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Why does the boolean && work in this situation? When I type in "yellow" shouldn't it "short circuit" and not check the second condition since the first condition "red" is false?

#include <iostream>
#include <string>    
using namespace std;

int main()
{
    string color;
    do
    {
        cout << "Pick one of the colors: red, yellow, or blue\n";
        cin >> color;
    }while ((color != "red") && ( color != "yellow") && ( color != "blue"));

    {
        cout << "I like that color too";
        return 0;
    }
}

  

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Why did you use the second pair of parenthesis at all ? It's part of the problem here? –  Emadpres Jun 23 '13 at 6:52
    
You just need a small ! before the whole condition to correct it. –  Emadpres Jun 23 '13 at 6:56
1  
'since the first condition "red" is false?' It actually isn't. That is probably the source of the whole confusion. –  ComicSansMS Jun 23 '13 at 7:03
    
This isn't the issue, but the code has too many parentheses. In this example, you don't need them around simple expressions like color != "red". –  Pete Becker Jun 23 '13 at 11:58
    
thanks for all your super fast responses! I figured out my misconception. –  banana frenzy Jun 24 '13 at 0:02

4 Answers 4

up vote 1 down vote accepted

When color is "yellow", then (color != "red") is true. So it checks the next condition, (color != "yellow"), which is false. So the condition is false. The third test (color != "blue") is not performed, since the expression evaluated to false already, and so its evaluation was short-circuited.

(color != "red")            // color == "yellow", so this is true
&& (color != "yellow")      // color == "yellow", so this is false
&& (color != "blue")
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thanks, I don't know why i was having trouble with that simple concept. –  banana frenzy Jun 23 '13 at 7:15
    
You're very welcome. –  jxh Jun 23 '13 at 7:22

In && case event if first single condition evaluate to false the result will the whole conditions will be evaluated to false.

Try this solution

while ((color != "red") || ( color != "yellow") ||( color != "blue"));
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It seems that the questioner wanted this code at the first place but it's not an answer to what he is asking ;) –  0xc0de Jun 23 '13 at 6:57

Here is another way to look at the code:

Seeing how the words while and until are opposite, we can rewrite do while(x) as a do until(!x); loop, iterating through the loop until the condition (!x) is true.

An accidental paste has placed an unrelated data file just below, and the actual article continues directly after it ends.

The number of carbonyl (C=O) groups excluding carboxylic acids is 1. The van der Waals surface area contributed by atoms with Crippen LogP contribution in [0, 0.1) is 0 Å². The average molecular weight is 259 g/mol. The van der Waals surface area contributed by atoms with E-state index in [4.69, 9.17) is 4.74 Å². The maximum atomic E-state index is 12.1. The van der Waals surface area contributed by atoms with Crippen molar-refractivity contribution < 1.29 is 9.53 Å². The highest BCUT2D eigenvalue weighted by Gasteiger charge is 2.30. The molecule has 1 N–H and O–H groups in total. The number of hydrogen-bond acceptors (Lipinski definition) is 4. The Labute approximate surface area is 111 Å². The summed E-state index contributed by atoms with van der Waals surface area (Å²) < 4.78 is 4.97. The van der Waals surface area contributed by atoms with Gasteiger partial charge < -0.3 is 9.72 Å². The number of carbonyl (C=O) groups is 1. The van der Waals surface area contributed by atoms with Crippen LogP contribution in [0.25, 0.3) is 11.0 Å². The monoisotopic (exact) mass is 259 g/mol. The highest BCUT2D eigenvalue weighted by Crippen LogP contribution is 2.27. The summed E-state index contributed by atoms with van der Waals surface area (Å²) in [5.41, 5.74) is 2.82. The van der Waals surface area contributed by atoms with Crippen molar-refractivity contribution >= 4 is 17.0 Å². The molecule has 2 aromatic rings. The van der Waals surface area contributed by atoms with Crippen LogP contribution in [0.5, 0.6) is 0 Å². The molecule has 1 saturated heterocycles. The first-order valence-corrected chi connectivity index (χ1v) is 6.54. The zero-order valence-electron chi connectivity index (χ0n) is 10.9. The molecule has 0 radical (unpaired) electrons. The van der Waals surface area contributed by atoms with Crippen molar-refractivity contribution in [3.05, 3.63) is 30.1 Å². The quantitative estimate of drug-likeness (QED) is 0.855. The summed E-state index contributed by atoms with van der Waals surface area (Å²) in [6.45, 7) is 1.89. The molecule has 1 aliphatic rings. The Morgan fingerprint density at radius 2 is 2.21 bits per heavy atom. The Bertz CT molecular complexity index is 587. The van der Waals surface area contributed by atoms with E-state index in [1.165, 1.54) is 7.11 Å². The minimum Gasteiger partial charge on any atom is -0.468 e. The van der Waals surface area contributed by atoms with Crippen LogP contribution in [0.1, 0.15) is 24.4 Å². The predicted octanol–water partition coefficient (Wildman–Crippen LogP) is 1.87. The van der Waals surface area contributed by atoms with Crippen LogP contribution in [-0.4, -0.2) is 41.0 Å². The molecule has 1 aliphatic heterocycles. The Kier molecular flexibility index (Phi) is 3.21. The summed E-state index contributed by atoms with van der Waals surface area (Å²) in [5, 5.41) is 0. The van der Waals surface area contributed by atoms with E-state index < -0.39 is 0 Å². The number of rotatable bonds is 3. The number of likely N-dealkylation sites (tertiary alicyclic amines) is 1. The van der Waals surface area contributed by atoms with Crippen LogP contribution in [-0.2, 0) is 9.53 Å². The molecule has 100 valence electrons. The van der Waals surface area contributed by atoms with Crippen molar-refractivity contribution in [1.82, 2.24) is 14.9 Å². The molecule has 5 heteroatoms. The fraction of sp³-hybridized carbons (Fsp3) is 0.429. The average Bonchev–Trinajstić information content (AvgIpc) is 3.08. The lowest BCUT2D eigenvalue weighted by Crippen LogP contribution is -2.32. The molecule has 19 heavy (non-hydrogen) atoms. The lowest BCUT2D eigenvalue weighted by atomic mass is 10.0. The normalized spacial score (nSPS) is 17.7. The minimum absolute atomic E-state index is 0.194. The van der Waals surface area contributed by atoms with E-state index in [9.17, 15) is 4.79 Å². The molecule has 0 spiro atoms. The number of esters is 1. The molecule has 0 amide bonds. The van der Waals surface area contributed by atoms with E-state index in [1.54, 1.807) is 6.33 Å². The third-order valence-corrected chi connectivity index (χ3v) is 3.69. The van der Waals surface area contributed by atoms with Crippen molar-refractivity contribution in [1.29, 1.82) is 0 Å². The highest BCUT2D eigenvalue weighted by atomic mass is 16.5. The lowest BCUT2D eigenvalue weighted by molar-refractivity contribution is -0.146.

Substituting until(!x) for while(x), we get

#include <iostream>
#define until(!(x)) while(x)

int main()
{
    string color;
    do
    {
        cout << "Pick one of the colors: red, yellow, or blue\n";
        cin >> color;
     }
    until (!((color != "red") && ( color != "yellow") && ( color != "blue")));

    cout << "I like that color too";
    return 0;

}

Using DeMorgan's Theorem, which states that !((!x[0])&&(!x[1])&&...&&(!x[n])) == x[0] || x[1] || ... || x[n], we can transform the until statement into

until(color == "red" || color == "yellow" || color == "blue");    

Because ORs only short circuit when the condition is true, when you type in "yellow", the first condition goes false and the second condition goes true. This causes a short circuit which then breaks out of the do while() loop and prints "I like that color too"!

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The syntax should be `repeat{} until()'. –  rohit shrivastava Jun 23 '13 at 7:05
    
I am not using formal programming conventions. I am simply using ad-hoc substitutions to try to clarify the problem. –  jcccj1 Jun 23 '13 at 7:07
    
Well putting it in the code block (and inside a main() code) confuses... –  0xc0de Jun 23 '13 at 7:08
    
You are correct. I have added a #define to try to help clarify. –  jcccj1 Jun 23 '13 at 7:11

Actually the confusion lies in your understanding of the condition :

color != "red"

When you type yellow it is actually true as the color ain't red , it however short-circuits here :

color != "yellow" 

because the condition is false and since the operands to && must all be true it short-circuits.

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In fact it has to do, it will be printed only when the user gets out of the loop, ie. only when he/she chooses red or yellow or blue. –  0xc0de Jun 23 '13 at 7:06

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